Currently, our employee-owned stores are complying with all local mandates in each area we call home. If a local jurisdiction mandates that each individual should wear a face covering, our employee owners follow those requirements. In areas where it is not mandatory by your local governing bodies, every employee has been provided guidance and is allowed to wear a face covering at their discretion – from home or provided by the company.
As Captain Picard once shouted at Guinan, “Not good enough, dammit! Not good enough!”
Walmart, on the others hand, has a national policy requiring employees to wear face masks and is limiting occupancy in its stores while enforcing social distancing. I also have to say that I appreciate Walmart’s commitment to energy efficiency and the use of solar power, despite some of its other faults.
So, instead of doing my usual WinCo run, I paid a visit to my local Walmart Neighborhood Market. I have long found Walmart stores to be cold and impersonal, and nothing changed on this visit. When I go to WinCo I generally find everything I’m looking for (of course there are those COVID-19 exceptions), whereas Walmart did not have several items on my list.
I’m going to have to rethink my grocery shopping patterns. Perhaps it will be a combination of buying more staples at a slightly higher price at Stater Bros. (my mainstream supermarket where I buy fresh meat and produce) and making more frequent trips to Aldi, with their particularly low prices but limited selection. And of course at Aldi you never know what interesting food item you might come across.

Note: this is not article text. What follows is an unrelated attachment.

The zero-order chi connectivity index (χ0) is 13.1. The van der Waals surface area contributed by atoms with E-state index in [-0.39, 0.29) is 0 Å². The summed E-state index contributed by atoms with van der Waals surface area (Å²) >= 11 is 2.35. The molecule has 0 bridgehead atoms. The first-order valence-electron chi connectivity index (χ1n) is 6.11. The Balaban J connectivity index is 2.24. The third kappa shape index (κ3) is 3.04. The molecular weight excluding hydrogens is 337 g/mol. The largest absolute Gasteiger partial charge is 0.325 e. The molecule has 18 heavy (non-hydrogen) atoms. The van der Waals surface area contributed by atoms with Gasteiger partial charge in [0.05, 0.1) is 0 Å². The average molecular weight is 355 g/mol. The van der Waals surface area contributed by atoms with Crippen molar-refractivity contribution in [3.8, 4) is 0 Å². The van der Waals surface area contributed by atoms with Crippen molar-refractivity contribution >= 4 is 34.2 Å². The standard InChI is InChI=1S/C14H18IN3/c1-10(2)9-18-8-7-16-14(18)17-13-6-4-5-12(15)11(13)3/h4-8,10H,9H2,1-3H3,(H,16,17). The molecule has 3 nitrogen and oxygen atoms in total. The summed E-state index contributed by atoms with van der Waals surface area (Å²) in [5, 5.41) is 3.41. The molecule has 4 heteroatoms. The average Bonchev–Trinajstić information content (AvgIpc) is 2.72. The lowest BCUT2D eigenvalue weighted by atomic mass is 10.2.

Really, though, I wish WinCo would change its policy on employees wearing masks. That would be the simplest solution for me.
Mile Marker Zero: The Moveable Feast of Key West
Crown Books (October 4, 2011), 320 pages
Kindle edition $9.99, Amazon paperback $14.99
Much has been written about the Lost Generation of Paris in the twenties, where Hemingway, Fitzgerald, Gertrude Stein, and that gang found refuge. Mile Marker Zero is William McKeen’s attempt to document a similar environment for writers and other artists in the 1970’s: Key West Florida.